BRIEF DESCRIPTION OF DRAWINGS

FIGS. 1-4 show a process for transferring a pattern onto a substrate in accordance with one embodiment of the invention.

DETAILED DESCRIPTION

FIGS. 1-4 show a process for patterning a device layer during fabrication of an IC. Various types of ICs, such as memory, processors or DSPs, can be formed. As shown, a substrate 101 is provided. The substrate, in one embodiment, is a semiconductor substrate, such as silicon. The substrate can be prepared to include one or more device layers, depending on the stage of processing. For example, device layers can include dielectric materials (e.g., silicon dioxide or silicon nitride), conductive materials (copper, tungsten, or aluminum), or semiconductive materials (polysilicon).

A photoresist layer 120 is deposited on the surface of the substrate. The thickness of the photoresist layer is, for example, about 0.15 to 1.5 μm. Various types of photoresist can be used. In one embodiment, the photoresist is sensitive to radiation at or below 248 nm. Photoresists that are sensitive to radiation at other wavelengths are also useful. The photoresist comprises components, such as photosensitive compounds, which are dissolved in a solvent. Typically, the resist is deposited onto the surface of the substrate by spin-on techniques. Other techniques can also be used. A post-application soft bake is performed, for example, at a temperature of 80-140 degrees Celsius for about 1-30 minutes to remove the solvent. The surface of the resist layer is then selectively exposed to radiation from a radiation source. In one embodiment, a mask 140 containing the desired pattern is provided above the substrate. Radiation selectively illuminates the surface of the resist layer through mask opening 160 or openings.

Referring to FIG. 2, the resist is developed after exposure. The development process includes, for example, applying the developer onto the substrate, puddle development and rinsing the substrate. Removal of the exposed portions of the resist layer creates an etch mask with the desired pattern. However, the sidewalls of the resist can exhibit roughness 225, which adversely impacts the transfer of the desired pattern onto the substrate.

In accordance with one embodiment of the invention, a coating layer 375 is deposited onto the resist mask, as shown in FIG. 3. The coating layer smoothens out the roughness on the sidewalls of the resist layer. In one embodiment, the coating layer comprises a polymer solution which can be spun-on. In a preferred embodiment, the coating layer comprises a polymer solution which can be cross-linked with the resist layer. Various polymer solutions, such as commercially available Clariant AZ® R200 coating, can be used. For example, the coating layer may comprise imidazole derivatives for cross-linking with a polymer resist such as poly hydroxystyrene (PHS). After the coating layer is deposited, the solvent of the coating layer is removed. Removal of the solvents can be achieved by, for example, baking the substrate at about 85 degrees Celsius for about 70 seconds.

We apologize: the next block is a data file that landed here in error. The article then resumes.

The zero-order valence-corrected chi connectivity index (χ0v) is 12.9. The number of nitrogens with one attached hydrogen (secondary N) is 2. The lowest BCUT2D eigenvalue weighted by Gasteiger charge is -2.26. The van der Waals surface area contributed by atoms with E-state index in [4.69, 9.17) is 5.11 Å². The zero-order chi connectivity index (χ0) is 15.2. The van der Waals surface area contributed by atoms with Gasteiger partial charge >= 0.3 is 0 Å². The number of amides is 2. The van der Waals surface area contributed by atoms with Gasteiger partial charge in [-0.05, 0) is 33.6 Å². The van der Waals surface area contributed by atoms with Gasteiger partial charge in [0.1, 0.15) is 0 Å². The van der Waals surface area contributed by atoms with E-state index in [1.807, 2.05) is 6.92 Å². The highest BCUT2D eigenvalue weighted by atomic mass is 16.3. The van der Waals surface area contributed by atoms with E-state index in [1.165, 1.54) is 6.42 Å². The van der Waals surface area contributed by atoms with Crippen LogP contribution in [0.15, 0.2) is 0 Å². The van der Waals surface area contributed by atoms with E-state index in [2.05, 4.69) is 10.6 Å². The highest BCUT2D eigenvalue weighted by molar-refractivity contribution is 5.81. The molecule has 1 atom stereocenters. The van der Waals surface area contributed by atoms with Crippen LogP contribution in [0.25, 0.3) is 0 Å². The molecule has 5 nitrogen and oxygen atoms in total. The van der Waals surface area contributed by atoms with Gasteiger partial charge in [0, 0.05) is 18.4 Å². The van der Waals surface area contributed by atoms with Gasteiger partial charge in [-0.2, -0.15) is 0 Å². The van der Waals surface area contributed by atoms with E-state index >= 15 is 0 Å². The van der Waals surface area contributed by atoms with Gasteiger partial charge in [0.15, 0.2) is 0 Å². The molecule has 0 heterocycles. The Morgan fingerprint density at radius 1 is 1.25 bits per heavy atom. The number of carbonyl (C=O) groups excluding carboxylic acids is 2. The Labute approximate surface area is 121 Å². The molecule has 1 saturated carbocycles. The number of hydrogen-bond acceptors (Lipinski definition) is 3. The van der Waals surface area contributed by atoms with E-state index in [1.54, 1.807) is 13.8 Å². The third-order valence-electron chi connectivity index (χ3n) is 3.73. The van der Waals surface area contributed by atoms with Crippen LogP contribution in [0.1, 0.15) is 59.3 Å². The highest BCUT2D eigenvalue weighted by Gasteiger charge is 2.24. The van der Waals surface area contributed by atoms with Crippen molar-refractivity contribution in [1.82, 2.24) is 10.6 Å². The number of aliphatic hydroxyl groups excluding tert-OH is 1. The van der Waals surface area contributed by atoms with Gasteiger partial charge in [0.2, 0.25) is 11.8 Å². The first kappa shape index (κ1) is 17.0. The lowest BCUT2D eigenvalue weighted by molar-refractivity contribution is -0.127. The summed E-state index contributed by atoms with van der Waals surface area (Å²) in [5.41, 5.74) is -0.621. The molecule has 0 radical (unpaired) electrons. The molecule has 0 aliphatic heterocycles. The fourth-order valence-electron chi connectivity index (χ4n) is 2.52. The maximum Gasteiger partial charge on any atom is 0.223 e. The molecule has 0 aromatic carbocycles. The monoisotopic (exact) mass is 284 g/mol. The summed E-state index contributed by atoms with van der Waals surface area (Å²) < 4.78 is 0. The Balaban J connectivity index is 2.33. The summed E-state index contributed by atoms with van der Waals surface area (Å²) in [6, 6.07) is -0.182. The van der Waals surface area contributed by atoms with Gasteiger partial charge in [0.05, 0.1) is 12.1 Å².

Referring to FIG. 4, the coating layer is cross-linked with the resist layer. In one embodiment, cross-linking is achieved by baking the substrate at a temperature of about 100 degrees Celsius for about 60 seconds. After cross-linking, the coating layer and resist layer bond to form a single integrated mask with smooth sidewalls 375. This advantageously improves resolution of the pattern transfer process, which improves device performance, functionality, and yields. The mask is then developed and rinsed, using for example, the AZ® R2 developer manufactured by Clariant, to remove the non-crosslinked coating material.

The substrate is etched to create the desired features. The features, for example, correspond to gate conductors, damascene trenches for conductive lines, or conductive lines, depending on the stage of processing. The remaining resist is stripped after the pattern is transferred to the substrate. The fabrication process continues to form the IC, such as a memory IC or other types of logic ICs.

While the invention has been particularly shown and described with reference to various embodiments, it will be recognized by those skilled in the art that modifications and changes may be made to the present invention without departing from the spirit and scope thereof. The scope of the invention should therefore be determined not with reference to the above description but with reference to the appended claims along with their full scope of equivalents.

Patent Citations
Cited PatentFiling datePublication dateApplicantTitle
US5780187Feb 26, 1997Jul 14, 1998Micron Technology, Inc.Repair of reflective photomask used in semiconductor process
US6197455Jan 14, 1999Mar 6, 2001Advanced Micro Devices, Inc.Lithographic mask repair using a scanning tunneling microscope
US6225031Nov 9, 1998May 1, 2001International Business Machines CorporationProcess for filling apertures in a circuit board or chip carrier
US6753117Aug 2, 2001Jun 22, 2004Macronix International Co., Ltd.Method for reducing line edge roughness of patterned photoresist
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US20040043332 *Aug 26, 2003Mar 4, 2004Fujitsu LimitedMethod of manufacturing semiconductor device, and method of forming resist pattern
Referenced by
Citing PatentFiling datePublication dateApplicantTitle
US7268070 *May 27, 2003Sep 11, 2007United Microelectronics Corp.Profile improvement method for patterning
Classifications
U.S. Classification430/324, 430/330, 257/E21.257, 257/E21.314, 257/E21.026
International ClassificationH01L21/3213, G03F7/40, H01L21/027, H01L21/311, G03F7/26
Cooperative ClassificationG03F7/40, H01L21/0273, H01L21/31144, H01L21/32139
European ClassificationG03F7/40, H01L21/3213D, H01L21/027B6, H01L21/311D